9.4.20.2 Roll Oversteer : Roll steer which decreases vehicle understeer or increases vehicle oversteer.

9.4.21 ROLL STEER COEFFICIENT : The rate of change in roll steer with respect to change in suspension roll angle at a given trim.

9.4.22 COMPLIANCE STEER : The change in steer angle of front or rear wheels resulting from compliance in suspension and steering linkages and produced by forces and/or moments applied at the tire-road contact.

9.4.22.1 Compliance Understeer : Compliance steer which increases vehicle understeer or decreases vehicle oversteer.

9.4.22.2 Compliance Oversteer : Compliance steer which decreases vehicle understeer or increases vehicle oversteer.

9.4.23 COMPLIANCE STEER COEFFICIENT : The rate of change in compliance steer with respect to change in forces or moments applied at the tire-road contact.

9.4.24 ROLL CAMBER : The camber displacements of a wheel resulting from suspension roll.

9.4.25 ROLL CAMBER COEFFICIENT : The rate of change in wheel inclination angle with respect to change in suspension roll angle.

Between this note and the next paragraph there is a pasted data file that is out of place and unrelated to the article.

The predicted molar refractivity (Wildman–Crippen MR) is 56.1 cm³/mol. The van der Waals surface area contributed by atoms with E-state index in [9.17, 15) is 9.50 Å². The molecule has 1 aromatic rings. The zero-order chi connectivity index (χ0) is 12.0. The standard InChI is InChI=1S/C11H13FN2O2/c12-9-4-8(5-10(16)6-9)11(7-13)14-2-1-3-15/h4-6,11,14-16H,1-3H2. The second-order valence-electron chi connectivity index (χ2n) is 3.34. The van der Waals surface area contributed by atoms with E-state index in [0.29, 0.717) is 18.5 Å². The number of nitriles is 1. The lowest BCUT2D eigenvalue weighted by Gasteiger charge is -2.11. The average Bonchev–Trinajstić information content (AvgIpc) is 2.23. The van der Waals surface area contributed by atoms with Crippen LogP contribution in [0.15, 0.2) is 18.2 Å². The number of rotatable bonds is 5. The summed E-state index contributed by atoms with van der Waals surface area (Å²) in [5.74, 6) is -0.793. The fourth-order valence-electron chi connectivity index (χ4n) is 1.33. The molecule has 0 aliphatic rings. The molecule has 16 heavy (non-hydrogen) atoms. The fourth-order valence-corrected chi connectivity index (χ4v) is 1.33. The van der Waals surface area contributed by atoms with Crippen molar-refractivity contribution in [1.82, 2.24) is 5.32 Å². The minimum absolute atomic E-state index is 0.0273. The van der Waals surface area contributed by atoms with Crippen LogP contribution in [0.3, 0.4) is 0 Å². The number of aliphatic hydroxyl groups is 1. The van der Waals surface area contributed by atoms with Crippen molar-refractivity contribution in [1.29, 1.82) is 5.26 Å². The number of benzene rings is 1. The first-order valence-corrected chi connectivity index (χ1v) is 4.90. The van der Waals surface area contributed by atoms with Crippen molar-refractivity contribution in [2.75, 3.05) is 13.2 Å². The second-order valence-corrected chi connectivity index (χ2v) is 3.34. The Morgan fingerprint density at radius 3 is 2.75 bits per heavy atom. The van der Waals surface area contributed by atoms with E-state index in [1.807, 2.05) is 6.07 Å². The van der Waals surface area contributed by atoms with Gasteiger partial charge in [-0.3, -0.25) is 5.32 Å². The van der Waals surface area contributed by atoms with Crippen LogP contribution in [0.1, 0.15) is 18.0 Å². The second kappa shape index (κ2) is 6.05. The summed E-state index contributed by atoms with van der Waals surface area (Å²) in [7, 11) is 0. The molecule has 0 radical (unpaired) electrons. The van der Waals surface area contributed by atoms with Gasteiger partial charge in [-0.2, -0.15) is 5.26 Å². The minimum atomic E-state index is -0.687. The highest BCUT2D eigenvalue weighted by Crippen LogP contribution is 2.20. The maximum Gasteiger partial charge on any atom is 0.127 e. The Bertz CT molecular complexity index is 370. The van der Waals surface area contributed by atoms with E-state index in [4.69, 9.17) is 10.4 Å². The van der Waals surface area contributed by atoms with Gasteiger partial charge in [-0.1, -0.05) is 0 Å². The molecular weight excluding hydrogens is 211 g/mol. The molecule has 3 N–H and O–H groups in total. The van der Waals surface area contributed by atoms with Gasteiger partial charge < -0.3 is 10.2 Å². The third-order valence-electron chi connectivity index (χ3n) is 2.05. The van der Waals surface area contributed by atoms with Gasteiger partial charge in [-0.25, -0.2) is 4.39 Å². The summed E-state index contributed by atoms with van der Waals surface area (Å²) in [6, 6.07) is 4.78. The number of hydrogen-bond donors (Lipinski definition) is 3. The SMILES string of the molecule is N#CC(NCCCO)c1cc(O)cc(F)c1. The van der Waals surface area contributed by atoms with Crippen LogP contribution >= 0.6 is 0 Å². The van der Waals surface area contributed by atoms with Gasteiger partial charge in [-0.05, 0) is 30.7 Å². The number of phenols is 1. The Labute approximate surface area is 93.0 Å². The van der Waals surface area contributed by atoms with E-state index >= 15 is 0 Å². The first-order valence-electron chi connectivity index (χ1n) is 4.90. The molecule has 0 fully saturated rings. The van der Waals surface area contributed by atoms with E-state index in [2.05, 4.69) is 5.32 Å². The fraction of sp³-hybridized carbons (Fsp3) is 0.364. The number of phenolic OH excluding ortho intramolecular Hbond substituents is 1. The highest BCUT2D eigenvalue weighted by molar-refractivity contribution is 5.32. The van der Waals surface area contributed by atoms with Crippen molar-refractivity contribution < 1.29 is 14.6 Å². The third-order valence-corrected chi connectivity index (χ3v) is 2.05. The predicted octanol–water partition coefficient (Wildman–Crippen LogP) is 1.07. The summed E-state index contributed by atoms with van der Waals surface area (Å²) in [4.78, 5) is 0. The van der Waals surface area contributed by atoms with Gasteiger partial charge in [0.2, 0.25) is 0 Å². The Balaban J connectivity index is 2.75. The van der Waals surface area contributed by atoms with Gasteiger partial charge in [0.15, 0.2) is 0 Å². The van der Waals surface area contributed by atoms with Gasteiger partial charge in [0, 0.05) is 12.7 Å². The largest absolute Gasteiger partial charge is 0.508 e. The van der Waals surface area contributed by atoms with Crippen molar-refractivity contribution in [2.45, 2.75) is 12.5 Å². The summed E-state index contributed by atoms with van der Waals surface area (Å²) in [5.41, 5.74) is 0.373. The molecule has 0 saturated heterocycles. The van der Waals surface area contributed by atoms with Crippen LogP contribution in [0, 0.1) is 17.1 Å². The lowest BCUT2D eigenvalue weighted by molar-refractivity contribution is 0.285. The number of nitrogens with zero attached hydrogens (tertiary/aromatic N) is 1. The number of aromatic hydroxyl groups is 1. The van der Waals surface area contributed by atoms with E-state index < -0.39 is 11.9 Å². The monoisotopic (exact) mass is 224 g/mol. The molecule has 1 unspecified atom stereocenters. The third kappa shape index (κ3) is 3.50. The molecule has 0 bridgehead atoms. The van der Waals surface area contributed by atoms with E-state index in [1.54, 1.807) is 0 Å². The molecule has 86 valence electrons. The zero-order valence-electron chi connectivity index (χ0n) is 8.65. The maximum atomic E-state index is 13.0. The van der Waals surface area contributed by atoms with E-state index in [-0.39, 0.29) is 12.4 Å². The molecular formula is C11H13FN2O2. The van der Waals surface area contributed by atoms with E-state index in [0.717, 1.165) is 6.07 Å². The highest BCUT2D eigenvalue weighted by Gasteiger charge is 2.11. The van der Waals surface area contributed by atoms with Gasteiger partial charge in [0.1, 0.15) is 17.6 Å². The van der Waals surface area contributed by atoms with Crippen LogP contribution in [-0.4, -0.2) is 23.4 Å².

9.4.26 COMPLIANCE CAMBER : The camber motion of a wheel resulting from compliance in suspension linkages and produced by forces and/or moments applied at the tire-road contact.

9.4.27 COMPLIANCE CAMBER COEFFICIENT : The rate of change in wheel inclination angle with respect to change in forces or moments applied at the tire-road contact.

9.4.28 ROLL CENTER : The point in the transverse vertical plane through any pair of wheel centers at which lateral forces may be applied to the sprung mass without producing suspension roll. (See Note 16.)

9.4.29 ROLL AXIS : The line joining the front and rear roll centers.

9.4.30 SUSPENSION ROLL STIFFNESS : The rate of change in the restoring couple exerted by the suspension of a pair of wheels on the sprung mass of the vehicle with respect to change in suspension roll angle.

9.4.31 VEHICLE ROLL STIFFNESS : Sum of the separate suspension roll stiffnesses.

9.4.32 ROLL STIFFNESS DISTRIBUTION : The distribution of the vehicle roll stiffness between front and rear suspension expressed as percentage of the vehicle roll stiffness.

9.5 Tire Load Transfer :

9.5.1 TIRE LATERAL LOAD TRANSFER : The vertical load transfer from one of the front tires (or rear tires) to the other that is due to acceleration, rotational, or inertial effects in the lateral